Radon Symptoms, Poisoning, Tests, Cancer Causes (cont.)
In this Article
- Radon Facts*
- EPA Recommendations for Radon
- Overview About Radon
- How Does Radon Get Into Your Home?
- How to Test Your Home for Radon
- Short-term Testing for Radon
- Long-term Testing for Radon
- How to Use a Radon Test Kit
- What Your Test Results Mean
- Radon and Home Sales
- Radon in Water
- How to Lower the Radon Levels in Your Home
- The Risk of Living With Radon
- Radon Risk Charts
- Radon Myths
- For Further Information
- Find a local Doctor in your town
How Does Radon Get Into Your Home?
Radon is a radioactive gas. It comes from the natural decay of uranium that is found in nearly all soils. It typically moves up through the ground to the air above and into your home through cracks and other holes in the foundation. Your home traps radon inside, where it can build up. Any home may have a radon problem. This means new and old homes, well-sealed and drafty homes, and homes with or without basements.
Radon from soil gas is the main cause of radon problems. Sometimes radon enters the home through well water (see "Radon in Water" below). In a small number of homes, the building materials can give off radon, too. However, building materials rarely cause radon problems by themselves.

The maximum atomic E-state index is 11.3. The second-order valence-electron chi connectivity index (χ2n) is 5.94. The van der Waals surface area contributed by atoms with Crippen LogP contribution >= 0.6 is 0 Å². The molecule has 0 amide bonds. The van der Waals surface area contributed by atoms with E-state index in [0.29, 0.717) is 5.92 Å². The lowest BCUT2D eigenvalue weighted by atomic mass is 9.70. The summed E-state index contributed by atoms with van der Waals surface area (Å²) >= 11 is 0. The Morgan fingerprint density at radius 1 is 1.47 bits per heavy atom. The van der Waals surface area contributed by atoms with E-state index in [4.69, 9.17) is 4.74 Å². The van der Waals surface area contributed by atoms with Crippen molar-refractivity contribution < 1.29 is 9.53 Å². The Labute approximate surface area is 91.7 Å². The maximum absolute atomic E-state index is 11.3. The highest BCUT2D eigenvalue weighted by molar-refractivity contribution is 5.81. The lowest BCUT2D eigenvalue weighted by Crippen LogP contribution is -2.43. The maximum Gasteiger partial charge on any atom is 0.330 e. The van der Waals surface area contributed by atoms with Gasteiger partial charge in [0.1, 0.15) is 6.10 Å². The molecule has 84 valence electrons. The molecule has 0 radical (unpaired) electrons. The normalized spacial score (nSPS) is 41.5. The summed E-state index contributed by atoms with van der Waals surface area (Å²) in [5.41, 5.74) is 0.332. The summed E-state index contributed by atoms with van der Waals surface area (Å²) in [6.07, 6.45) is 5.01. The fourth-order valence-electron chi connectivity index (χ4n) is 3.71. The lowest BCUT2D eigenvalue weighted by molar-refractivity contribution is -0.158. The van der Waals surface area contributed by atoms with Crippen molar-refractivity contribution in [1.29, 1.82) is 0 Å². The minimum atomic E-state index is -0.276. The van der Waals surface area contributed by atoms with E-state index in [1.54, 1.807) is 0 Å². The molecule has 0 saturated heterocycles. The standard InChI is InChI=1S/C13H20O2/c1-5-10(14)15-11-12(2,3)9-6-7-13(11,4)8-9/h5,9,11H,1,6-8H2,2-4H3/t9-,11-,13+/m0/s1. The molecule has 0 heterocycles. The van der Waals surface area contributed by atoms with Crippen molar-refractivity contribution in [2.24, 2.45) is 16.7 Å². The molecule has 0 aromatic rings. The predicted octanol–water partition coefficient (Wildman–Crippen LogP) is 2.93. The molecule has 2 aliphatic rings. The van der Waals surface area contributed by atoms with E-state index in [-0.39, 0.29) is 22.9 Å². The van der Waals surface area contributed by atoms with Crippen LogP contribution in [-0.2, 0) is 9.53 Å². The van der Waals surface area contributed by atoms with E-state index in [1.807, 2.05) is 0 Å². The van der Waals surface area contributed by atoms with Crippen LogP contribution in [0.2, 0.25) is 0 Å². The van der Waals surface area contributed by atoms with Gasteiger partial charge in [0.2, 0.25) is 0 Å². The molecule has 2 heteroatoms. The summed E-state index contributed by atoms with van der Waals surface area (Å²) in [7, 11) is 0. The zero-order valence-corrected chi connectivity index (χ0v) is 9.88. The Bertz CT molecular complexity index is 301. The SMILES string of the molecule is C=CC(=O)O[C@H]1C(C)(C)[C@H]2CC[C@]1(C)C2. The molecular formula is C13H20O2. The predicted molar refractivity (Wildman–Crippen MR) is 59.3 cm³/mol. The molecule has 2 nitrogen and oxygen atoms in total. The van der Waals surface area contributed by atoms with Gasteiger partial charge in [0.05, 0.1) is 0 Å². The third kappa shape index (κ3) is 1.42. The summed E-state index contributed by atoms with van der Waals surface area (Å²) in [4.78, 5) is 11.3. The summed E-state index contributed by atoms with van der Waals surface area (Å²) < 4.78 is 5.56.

Radon Gets In Through:
- Cracks in solid floors
- Construction joints
- Cracks in walls
- Gaps in suspended floors
- Gaps around service pipes
- Cavities inside walls
- The water supply
Nearly 1 out of every 15 homes in the U.S. is estimated to have elevated radon levels. Elevated levels of radon gas have been found in homes in your state. Contact your state radon office for general information about radon in your area. While radon problems may be more common in some areas, any home may have a problem. The only way to know about your home is to test.
Radon can also be a problem in schools and workplaces. Ask your state radon office about radon problems in schools, daycare and childcare facilities, and workplaces in your area.
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